Dear Pastor: Do New Covenant Believers Tithe?

Dear Pastor,
I have given in the past, but now I have questions about tithing. I would like to know more about tithing and was hoping that at some point you could visit with me about it….or address it from the pulpit.

Thanks,
[redacted]

R.C. Sproul marvels:

Recently, I read an article that gave an astonishing statistic that I find difficult to believe is accurate. It declared that of all of the people in America who identify themselves as evangelical Christians, only four percent of them return a tithe to God. If that statistic is accurate, it means that ninety-six percent of professing evangelical Christians regularly, systematically, habitually, and impenitently rob God of what belongs to Him. It also means that ninety-six percent of us are for this reason exposing ourselves to a divine curse upon our lives. Whether this percentage is accurate, one thing is certain — it is clear that the overwhelming majority of professing evangelical Christians do not tithe.

What is the tithe, and does it still apply today?

The Bible has many instructions regarding the tithe. The tithe is a concept of 1 out of 10. Sproul again: “We are required to give ten percent of our gross annual income or gain. If a shepherd’s flock produced ten new lambs, the requirement was that one of those lambs be offered to God. This offering is from the top. It is not an offering that is given after other expenses are met or after other taxes have been paid.”

Generally, the tithe was to be given to the Lord’s servants, the Levites (Numbers 18:21ff). In the Old Testament, many alms for the poor were above and beyond the tithe (e.g. Exod. 23:10-11; Lev. 19:9-10; 25:35-37; Deut. 15:7-11; 24:12-15). The tithe had many purposes, including: to support the priesthood (Num. 18:21-32; Deut. 14:28-29); to honor God in sacrifice and feasts (Lev. 27:31; Num. 18:26-28; Deut. 14:22-26); and to feed the aliens, widows and orphans (Deut. 14:28-29; 26:12).

Some people argue that the tithe is no longer applicable in the New Testament era, as this was only for the Old Covenant era. (Many would say that now Christians are called to the rule of giving generously and cheerfully; II Corinthians 9). However, the New Testament nowhere revokes the command to tithe, and Jesus himself affirms it (Matt. 23:23; Luke 11:42). Moreover, the passage generally used to support this argument (2 Cor. 9:7), does not apply to tithes, but to a special gift for the needy. Of course, the New Testament also affirms the need to care for the poor apart from using the tithe (Matt. 6:3-4; 19:21; Mark 10:21; Luke 14:13; 18:22; 19:8; Gal. 2:10; Jam. 2:1-17). The Apostle Paul even commands believers to set aside their financial gift on “the first day of the week” (I Corinthians 16:1 – 2). “In short, Christians have obligations both to tithe and to care for the poor (Galatians 6:10). The Bible does not seem to warrant giving to the poor in place of tithing, or to warrant tithing in place of giving to the poor.” Further, because both the Old and New Testaments have the same divine Author, and because the one covenant of grace interweaves through both halves of Scripture, Christians read God’s Word assuming continuity unless we are told something is abrogated or ceases. We are told that animal sacrifices have ceased in the sacrifice of the Lamb of God. We are not, however, instructed to cease our giving to God.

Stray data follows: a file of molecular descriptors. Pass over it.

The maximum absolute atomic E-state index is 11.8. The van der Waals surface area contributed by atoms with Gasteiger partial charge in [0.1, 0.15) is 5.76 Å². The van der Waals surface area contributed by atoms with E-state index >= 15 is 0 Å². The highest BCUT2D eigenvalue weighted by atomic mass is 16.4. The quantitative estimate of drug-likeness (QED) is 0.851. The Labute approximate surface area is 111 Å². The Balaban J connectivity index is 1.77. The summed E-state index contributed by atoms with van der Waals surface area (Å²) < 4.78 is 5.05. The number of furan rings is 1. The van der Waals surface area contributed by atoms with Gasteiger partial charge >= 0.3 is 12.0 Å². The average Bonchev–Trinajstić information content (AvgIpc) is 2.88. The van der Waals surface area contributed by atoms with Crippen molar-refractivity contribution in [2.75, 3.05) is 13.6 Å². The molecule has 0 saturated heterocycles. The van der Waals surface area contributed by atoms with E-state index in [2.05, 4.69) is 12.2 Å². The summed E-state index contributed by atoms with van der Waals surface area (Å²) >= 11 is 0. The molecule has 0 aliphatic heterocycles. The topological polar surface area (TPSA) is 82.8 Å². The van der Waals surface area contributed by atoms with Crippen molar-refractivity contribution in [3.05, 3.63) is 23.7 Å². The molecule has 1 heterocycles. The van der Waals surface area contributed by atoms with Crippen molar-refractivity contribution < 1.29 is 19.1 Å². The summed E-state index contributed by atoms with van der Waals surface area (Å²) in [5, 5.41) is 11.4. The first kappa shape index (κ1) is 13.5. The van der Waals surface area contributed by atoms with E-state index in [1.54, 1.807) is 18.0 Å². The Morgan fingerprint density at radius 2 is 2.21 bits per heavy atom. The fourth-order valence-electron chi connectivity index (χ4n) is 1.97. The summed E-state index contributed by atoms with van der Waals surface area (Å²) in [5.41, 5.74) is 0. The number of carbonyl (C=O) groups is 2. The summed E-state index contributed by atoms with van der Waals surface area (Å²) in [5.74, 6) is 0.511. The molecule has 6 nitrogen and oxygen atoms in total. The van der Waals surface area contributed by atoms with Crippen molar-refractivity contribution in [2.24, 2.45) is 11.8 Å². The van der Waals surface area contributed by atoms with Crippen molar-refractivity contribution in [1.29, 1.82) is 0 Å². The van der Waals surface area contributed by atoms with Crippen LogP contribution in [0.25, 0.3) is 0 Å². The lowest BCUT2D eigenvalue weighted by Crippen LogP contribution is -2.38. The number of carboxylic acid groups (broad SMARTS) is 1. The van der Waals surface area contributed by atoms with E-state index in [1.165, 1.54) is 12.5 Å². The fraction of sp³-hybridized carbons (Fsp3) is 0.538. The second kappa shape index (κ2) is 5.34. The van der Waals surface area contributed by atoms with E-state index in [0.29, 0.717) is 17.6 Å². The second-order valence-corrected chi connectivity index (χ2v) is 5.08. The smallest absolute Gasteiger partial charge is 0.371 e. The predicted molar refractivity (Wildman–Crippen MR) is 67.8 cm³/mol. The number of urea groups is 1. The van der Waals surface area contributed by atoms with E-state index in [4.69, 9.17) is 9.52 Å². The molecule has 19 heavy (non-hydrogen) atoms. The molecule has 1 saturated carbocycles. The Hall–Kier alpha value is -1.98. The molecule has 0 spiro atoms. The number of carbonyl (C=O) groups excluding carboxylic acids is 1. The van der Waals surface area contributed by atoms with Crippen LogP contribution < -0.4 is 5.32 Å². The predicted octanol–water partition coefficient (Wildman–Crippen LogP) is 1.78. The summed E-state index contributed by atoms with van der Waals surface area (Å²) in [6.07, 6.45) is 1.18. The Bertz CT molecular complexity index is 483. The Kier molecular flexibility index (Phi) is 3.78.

Not only does Scripture direct our thinking this way, but church history confirms this as well. Sproul points out:

Church history also bears witness that many in the early church did not consider the tithe as having been abrogated in the new covenant. One of the earliest (turn of the second century) extrabiblical documents that survives to this day is the book of the Didache. The Didache gives practical instruction for Christian living. In the Didache, the principle of the giving of the first fruits or the tithe is mentioned as a basic responsibility for every Christian.

Christians in all ages have sought to think about their worldly wealth in terms of belonging to God, that we are merely stewards, and our obedience merely begins by returning ten percent to Him. This is simply a part of understanding that we are not our own, we have been bought with a price (I Corinthians 6:19 – 20), and that all we are and all we have belongs to God!

One thought on “Dear Pastor: Do New Covenant Believers Tithe?

  1. Tithing is never addressed to the gentile believers in Paul’s epistles. The only thing addressed is giving. Please stop trying to mix new wine in to old old wineskins.
    Oh foolish Galatians.

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